Tidying Starts with Eliminating
While Marie Kondo's approach to tidying up helps you get organized, she actually starts one step back. Before you find a place for everything in your life, Marie asks you to first consider what you truly want and need. As she puts it...
“if you use the right method and concentrate your efforts on eliminating clutter thoroughly and completely within a short span of time, you’ll see instant results that will empower you to keep your space in order ever after.”
That may sound a little intimidating, especially if you are a natural collector like me, but I really appreciate the simplicity. You can sort things and put them in special containers, but if you don't first take the time to consider whether or not they are contributing to your life, you will always have more than you need. With our busy lifestyles these days, it's pretty common to see things pile up because we may not have time to deal with them right away. What Marie recommends is setting aside time to filter through these things and not let them stack up if you don't want or need them. If you do a major declutter once, then you should have an easier time keeping piles manageable moving forward.
Work by Category
Marie's #1 recommendation is to focus on “choosing what [you] want to keep, not what [you] want to get rid of.” By starting here, you can eliminate a lot of what you might have otherwise tried to organize without needing to. To make this process more effective, Marie reminds us that we should work by category, so you tackle related items together. That way you have a clear view of all that you own in that particular grouping, like clothing for example or office supplies. It's normal to have the same types of items scattered around your house or office, but at the end of the day, do you really need multiples?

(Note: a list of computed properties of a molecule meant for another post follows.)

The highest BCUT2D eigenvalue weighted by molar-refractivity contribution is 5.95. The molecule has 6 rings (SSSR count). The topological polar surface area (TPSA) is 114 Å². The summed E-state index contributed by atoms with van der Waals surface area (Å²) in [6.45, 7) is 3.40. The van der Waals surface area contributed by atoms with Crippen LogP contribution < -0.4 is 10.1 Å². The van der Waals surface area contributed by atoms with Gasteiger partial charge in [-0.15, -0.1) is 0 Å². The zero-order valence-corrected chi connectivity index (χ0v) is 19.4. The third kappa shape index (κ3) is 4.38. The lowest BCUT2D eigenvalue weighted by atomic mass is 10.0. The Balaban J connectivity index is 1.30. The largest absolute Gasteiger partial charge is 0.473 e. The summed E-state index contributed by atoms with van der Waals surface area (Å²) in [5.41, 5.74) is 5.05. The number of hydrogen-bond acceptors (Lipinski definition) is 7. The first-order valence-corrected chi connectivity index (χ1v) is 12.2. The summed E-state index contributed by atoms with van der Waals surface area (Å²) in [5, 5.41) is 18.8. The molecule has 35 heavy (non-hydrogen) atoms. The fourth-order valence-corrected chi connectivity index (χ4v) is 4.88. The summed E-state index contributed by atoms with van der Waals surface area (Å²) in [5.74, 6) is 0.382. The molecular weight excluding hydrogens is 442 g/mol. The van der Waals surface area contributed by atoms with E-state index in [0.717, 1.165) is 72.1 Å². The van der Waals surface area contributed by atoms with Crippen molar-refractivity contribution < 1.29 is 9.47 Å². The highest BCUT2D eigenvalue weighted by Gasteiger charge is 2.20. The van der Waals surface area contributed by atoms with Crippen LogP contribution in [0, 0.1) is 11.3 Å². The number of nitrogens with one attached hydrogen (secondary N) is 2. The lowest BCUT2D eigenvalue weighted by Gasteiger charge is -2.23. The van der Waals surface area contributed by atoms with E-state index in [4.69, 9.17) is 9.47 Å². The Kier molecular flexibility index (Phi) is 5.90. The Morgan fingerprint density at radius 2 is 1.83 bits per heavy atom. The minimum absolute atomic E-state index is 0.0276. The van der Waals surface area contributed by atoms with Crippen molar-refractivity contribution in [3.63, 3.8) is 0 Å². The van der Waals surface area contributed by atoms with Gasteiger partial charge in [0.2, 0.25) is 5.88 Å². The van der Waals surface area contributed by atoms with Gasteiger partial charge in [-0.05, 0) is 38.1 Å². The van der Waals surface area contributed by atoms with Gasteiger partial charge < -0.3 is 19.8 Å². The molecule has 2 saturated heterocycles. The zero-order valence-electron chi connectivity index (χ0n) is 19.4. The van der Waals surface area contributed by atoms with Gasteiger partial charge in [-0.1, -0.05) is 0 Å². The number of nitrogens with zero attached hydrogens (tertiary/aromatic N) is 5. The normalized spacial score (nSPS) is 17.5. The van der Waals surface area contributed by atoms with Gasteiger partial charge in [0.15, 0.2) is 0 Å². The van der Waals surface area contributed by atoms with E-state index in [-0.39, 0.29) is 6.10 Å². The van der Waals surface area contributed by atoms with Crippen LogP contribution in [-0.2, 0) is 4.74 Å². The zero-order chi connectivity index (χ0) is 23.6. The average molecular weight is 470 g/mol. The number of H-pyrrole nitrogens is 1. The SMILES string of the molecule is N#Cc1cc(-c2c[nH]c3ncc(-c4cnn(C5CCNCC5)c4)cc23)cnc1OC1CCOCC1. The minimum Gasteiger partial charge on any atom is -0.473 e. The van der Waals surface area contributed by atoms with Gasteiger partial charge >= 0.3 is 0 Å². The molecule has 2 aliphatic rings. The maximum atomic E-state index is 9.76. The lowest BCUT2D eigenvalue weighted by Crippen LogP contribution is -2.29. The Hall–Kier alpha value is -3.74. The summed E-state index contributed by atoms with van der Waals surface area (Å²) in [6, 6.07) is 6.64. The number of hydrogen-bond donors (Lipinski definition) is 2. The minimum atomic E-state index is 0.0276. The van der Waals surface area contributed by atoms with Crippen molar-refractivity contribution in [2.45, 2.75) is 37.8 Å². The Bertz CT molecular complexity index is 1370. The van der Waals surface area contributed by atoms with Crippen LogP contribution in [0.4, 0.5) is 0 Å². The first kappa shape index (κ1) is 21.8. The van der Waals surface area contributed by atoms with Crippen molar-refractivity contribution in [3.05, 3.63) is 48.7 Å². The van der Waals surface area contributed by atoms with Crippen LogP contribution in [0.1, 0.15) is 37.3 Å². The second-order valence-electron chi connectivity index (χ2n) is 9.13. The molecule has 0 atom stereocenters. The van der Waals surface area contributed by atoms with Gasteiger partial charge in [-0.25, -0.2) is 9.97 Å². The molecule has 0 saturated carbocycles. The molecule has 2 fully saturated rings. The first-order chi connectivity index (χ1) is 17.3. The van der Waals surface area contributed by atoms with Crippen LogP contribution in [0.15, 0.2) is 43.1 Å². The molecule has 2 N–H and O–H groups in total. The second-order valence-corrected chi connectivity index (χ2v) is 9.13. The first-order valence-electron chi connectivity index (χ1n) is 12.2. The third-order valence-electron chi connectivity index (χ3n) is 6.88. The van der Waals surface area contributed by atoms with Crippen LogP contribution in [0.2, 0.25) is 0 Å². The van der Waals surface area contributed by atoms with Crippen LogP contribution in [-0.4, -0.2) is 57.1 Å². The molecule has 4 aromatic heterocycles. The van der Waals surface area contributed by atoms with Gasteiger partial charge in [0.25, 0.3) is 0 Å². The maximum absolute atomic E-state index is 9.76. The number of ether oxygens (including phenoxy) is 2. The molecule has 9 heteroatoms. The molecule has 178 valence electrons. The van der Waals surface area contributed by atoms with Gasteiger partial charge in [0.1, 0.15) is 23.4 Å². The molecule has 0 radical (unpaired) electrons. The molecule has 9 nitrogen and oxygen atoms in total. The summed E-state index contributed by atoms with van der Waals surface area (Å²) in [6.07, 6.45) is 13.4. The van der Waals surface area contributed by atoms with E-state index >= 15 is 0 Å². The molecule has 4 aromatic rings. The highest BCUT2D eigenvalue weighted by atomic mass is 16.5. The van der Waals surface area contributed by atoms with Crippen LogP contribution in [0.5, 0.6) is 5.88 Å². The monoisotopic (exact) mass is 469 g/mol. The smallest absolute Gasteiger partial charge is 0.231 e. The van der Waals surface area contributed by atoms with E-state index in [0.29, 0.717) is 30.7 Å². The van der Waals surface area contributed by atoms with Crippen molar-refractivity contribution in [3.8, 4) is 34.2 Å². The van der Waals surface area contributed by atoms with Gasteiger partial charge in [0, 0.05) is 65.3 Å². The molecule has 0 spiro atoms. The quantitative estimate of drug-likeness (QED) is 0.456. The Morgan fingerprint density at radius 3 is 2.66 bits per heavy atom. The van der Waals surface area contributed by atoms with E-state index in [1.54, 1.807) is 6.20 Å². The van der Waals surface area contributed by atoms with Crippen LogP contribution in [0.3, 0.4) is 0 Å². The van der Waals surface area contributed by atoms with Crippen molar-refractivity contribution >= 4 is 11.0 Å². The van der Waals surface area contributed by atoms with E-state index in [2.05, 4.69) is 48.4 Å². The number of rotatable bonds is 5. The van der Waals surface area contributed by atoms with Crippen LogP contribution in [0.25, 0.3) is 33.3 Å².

Does It Have Value?
As Marie sorts through her items, she asks, "Does it spark joy?" Her method involves holding each of your belongings and considering this question. I honestly don't have time to touch every single thing I own, even when I set aside time to clean out, but I do agree that it's a beneficial perspective. Why are you keeping things? If you use them regularly, the answer is obvious. But how do you deal with the items gathering dust? Maybe they were gifts that you feel you need to keep. Maybe they are seasonal items that are important just once or twice a year. There are plenty of reasons, so consider the below schematic for gauging the value of your belongings...
- Physical – An item's worth in monetary terms.
- Functional – How useful an item is in your life.
- Informational – Sources of education & enrichment.
- Emotional – Sentimental items tied to memories.
Belongings that are high on any of the above types of value are usually worth keeping. We all have our own threshold for what's too much, so that's where you have to make an individual judgement. As you sort through things, you're likely to find that you value far fewer things than expected. Does your studio have an abundance of craft supplies unrelated to your current medium? If you don't foresee putting them to use soon, you could give yourself more room by giving these away. Or perhaps you don't even have an official studio space right now. You might discover a whole room waiting in your house under belongings you don't need.
Now You Can Organize
Once you've identified what you actually need and want to keep, the next step in keeping tidy should come pretty naturally: Putting things where they go. “Storage, after all, is the sacred act of choosing a home for [your] belongings.” It's a lot easier to find a home for things if you don't have too many things. There isn't one set way to store your belongings, but Marie's main recommendation here is to avoid organization solutions that themselves create more clutter. I love the Container Store as much as the next girl, but I understand the need to focus on just core storage options that keep my items contained and visible so I know what I have and where to find it when I need it.